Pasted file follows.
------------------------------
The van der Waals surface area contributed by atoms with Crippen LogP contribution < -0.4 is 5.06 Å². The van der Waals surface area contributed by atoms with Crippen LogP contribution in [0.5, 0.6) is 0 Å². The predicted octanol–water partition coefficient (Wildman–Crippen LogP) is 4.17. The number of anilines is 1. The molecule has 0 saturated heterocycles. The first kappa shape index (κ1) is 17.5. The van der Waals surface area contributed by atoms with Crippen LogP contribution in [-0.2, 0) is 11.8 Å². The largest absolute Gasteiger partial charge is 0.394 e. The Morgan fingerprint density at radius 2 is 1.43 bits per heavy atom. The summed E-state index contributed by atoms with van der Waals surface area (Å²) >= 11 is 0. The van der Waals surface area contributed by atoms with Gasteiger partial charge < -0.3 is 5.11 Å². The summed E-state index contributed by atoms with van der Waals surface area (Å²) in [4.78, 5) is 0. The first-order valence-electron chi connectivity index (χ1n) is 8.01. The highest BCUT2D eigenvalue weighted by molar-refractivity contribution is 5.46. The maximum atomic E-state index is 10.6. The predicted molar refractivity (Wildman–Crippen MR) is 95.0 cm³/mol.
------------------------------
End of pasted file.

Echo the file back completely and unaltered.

The van der Waals surface area contributed by atoms with Crippen LogP contribution < -0.4 is 5.06 Å². The van der Waals surface area contributed by atoms with Crippen LogP contribution in [0.5, 0.6) is 0 Å². The predicted octanol–water partition coefficient (Wildman–Crippen LogP) is 4.17. The number of anilines is 1. The molecule has 0 saturated heterocycles. The first kappa shape index (κ1) is 17.5. The van der Waals surface area contributed by atoms with Crippen LogP contribution in [-0.2, 0) is 11.8 Å². The largest absolute Gasteiger partial charge is 0.394 e. The Morgan fingerprint density at radius 2 is 1.43 bits per heavy atom. The summed E-state index contributed by atoms with van der Waals surface area (Å²) >= 11 is 0. The van der Waals surface area contributed by atoms with Gasteiger partial charge < -0.3 is 5.11 Å². The summed E-state index contributed by atoms with van der Waals surface area (Å²) in [4.78, 5) is 0. The first-order valence-electron chi connectivity index (χ1n) is 8.01. The highest BCUT2D eigenvalue weighted by molar-refractivity contribution is 5.46. The maximum atomic E-state index is 10.6. The predicted molar refractivity (Wildman–Crippen MR) is 95.0 cm³/mol.